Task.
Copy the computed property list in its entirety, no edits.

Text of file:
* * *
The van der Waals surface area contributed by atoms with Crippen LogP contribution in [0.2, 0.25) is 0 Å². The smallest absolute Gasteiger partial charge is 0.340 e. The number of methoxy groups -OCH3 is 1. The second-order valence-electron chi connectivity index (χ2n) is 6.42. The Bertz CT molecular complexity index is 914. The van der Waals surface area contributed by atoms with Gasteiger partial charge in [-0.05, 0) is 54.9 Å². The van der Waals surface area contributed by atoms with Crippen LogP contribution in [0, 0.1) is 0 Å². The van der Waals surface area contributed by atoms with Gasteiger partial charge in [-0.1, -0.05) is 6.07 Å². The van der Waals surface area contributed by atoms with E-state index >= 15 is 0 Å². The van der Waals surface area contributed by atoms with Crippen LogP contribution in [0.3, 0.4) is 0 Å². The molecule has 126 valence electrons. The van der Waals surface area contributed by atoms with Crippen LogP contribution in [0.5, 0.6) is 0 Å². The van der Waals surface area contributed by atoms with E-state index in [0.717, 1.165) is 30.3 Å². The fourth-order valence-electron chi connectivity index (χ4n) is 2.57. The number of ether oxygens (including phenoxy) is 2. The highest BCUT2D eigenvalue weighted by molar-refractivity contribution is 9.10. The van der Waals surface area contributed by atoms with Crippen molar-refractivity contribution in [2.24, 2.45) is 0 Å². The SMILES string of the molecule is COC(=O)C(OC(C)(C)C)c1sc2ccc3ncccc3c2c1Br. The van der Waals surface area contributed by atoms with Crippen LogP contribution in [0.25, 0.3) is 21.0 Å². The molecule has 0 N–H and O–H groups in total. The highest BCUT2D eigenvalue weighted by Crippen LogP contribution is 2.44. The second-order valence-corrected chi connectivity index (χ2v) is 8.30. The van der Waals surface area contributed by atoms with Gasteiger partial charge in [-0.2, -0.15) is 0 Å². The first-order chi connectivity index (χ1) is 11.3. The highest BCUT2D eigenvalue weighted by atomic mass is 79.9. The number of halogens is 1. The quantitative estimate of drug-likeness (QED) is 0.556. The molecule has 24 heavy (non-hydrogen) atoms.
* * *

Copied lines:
The van der Waals surface area contributed by atoms with Crippen LogP contribution in [0.2, 0.25) is 0 Å². The smallest absolute Gasteiger partial charge is 0.340 e. The number of methoxy groups -OCH3 is 1. The second-order valence-electron chi connectivity index (χ2n) is 6.42. The Bertz CT molecular complexity index is 914. The van der Waals surface area contributed by atoms with Gasteiger partial charge in [-0.05, 0) is 54.9 Å². The van der Waals surface area contributed by atoms with Crippen LogP contribution in [0, 0.1) is 0 Å². The van der Waals surface area contributed by atoms with Gasteiger partial charge in [-0.1, -0.05) is 6.07 Å². The van der Waals surface area contributed by atoms with E-state index >= 15 is 0 Å². The van der Waals surface area contributed by atoms with Crippen LogP contribution in [0.3, 0.4) is 0 Å². The molecule has 126 valence electrons. The van der Waals surface area contributed by atoms with Crippen LogP contribution in [0.5, 0.6) is 0 Å². The van der Waals surface area contributed by atoms with E-state index in [0.717, 1.165) is 30.3 Å². The fourth-order valence-electron chi connectivity index (χ4n) is 2.57. The number of ether oxygens (including phenoxy) is 2. The highest BCUT2D eigenvalue weighted by molar-refractivity contribution is 9.10. The van der Waals surface area contributed by atoms with Crippen molar-refractivity contribution in [2.24, 2.45) is 0 Å². The SMILES string of the molecule is COC(=O)C(OC(C)(C)C)c1sc2ccc3ncccc3c2c1Br. The van der Waals surface area contributed by atoms with Crippen LogP contribution in [0.25, 0.3) is 21.0 Å². The molecule has 0 N–H and O–H groups in total. The highest BCUT2D eigenvalue weighted by Crippen LogP contribution is 2.44. The second-order valence-corrected chi connectivity index (χ2v) is 8.30. The van der Waals surface area contributed by atoms with Gasteiger partial charge in [-0.2, -0.15) is 0 Å². The first-order chi connectivity index (χ1) is 11.3. The highest BCUT2D eigenvalue weighted by atomic mass is 79.9. The number of halogens is 1. The quantitative estimate of drug-likeness (QED) is 0.556. The molecule has 24 heavy (non-hydrogen) atoms.